If we analyze the utterances of the three Muslim MLAs who attacked Taslima, we may get a better picture not only about the mindset of probably a large number of Indian Muslims, but also beyond. The MLAs’ admission that they are Muslims first and only then Indians would only facilitate the effort of some sects of Hindu fundamentalists who are desperate to see India merely as a Hindu state. After all, Muslims of India themselves don’t consider India as their homeland, the Hindu fundamentalists might think. I know many Muslims would argue and say, those three MLAs are just isolated examples and don’t represent all Indian Muslims. My answer in that case would be: true that not all Indian Muslims consider their “Indian” identity secondary, yet unfortunately a vast number of them do. If not, how many "moderate" Muslim organizations have condemned attack on Taslima Nasrin? Sadly, only a few. So one is forced to think, the vast majority of Indian Muslims are either not courageous at all, or they are simply sympathetic to those radical MLAs and their extreme views of Islam. Besides, if personal experience was to be taken into account, then what I have observed during my five years stay (1993-1998) in India as a student confirms the latter. During my post-graduate years in South India , I was staying in a Muslim community hostel, detached from university premise. The hostel had Muslim students from all over India , some studying medicine, some engineering and other subjects. Two things that came out of my observations of and conversations with many Indian Muslim students are worth mentioning. Many of them (much like our own Bangalee war collaborators or “rajakars”) sided with Pakistan when we talked of 1971 war that led to the birth of Bangladesh . Secondly, whenever there was an India vs. Pakistan cricket, substantial number of Indian Muslims would rejoice with Pakistan’s victory. One possible explanation was the hostel had a good number of Muslim students from Kashmir who are inclined to see Kashmir emerge as an independent state. Yet I found it simply weird and asked a few close friends who were Muslim themselves and had somewhat liberal views. “Yes, it’s a shame and disgrace that my fellow Indian Muslims don’t consider India as their motherland,” answered one such friend named Suhel who was from Hyderabad (what an irony!) studying medicine.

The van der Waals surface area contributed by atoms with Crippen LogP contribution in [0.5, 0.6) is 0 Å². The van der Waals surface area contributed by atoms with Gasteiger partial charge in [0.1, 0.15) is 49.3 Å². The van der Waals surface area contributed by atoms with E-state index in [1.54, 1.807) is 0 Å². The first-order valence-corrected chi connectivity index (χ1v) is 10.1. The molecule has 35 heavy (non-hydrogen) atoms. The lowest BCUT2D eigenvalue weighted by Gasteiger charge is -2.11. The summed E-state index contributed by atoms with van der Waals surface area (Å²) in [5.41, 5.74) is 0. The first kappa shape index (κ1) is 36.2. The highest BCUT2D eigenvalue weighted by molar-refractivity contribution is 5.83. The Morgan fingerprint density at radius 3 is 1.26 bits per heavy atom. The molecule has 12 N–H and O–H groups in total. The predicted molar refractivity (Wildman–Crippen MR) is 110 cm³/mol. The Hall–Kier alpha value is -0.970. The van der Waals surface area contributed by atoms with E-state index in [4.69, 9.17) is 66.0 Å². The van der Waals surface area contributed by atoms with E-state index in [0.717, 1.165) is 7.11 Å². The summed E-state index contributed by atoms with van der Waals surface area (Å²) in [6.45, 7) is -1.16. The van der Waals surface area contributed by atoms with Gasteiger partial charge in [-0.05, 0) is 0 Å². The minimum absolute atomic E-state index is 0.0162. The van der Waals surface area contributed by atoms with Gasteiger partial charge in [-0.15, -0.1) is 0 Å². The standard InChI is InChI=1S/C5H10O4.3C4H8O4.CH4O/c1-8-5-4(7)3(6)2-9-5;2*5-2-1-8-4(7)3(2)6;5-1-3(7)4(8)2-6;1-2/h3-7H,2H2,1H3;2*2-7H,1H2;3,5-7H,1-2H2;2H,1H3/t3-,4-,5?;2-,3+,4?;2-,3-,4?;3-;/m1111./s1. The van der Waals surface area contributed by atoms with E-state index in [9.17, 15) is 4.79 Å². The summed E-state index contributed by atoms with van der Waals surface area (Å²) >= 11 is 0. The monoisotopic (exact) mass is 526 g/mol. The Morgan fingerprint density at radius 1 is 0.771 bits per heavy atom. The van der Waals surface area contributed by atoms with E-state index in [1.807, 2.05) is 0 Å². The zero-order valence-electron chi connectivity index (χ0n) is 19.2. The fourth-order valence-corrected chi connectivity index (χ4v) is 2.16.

2. One of the common aftermaths of 9/11 was West’s renewed interest in Muslims and Islam. Many otherwise reluctant Westerners started showing a keen interest in reading the Koran, Hadeeth and other books on Islam. One of the most common topics in any political discussion was Jihad. Hundreds of books, leaflets, flyers written by so called “good Muslims” addressed the issue of Jihad and most of them tried to convince- Jihad is not what Usama bin Laden or al Qaeda tells us. Jihad, instead, is a moral issue: the resolve and fight against the evils inside one’s own self. Many naïve readers (Westerners as well as “modern Muslims”) bought the theory that 9/11 and likewise events were not permitted in Islam and those who did and are doing this are “bad Muslims.” This situation is beautifully explained in following excerpt from “How to debate with a Muslim” written by Ibn Warraq.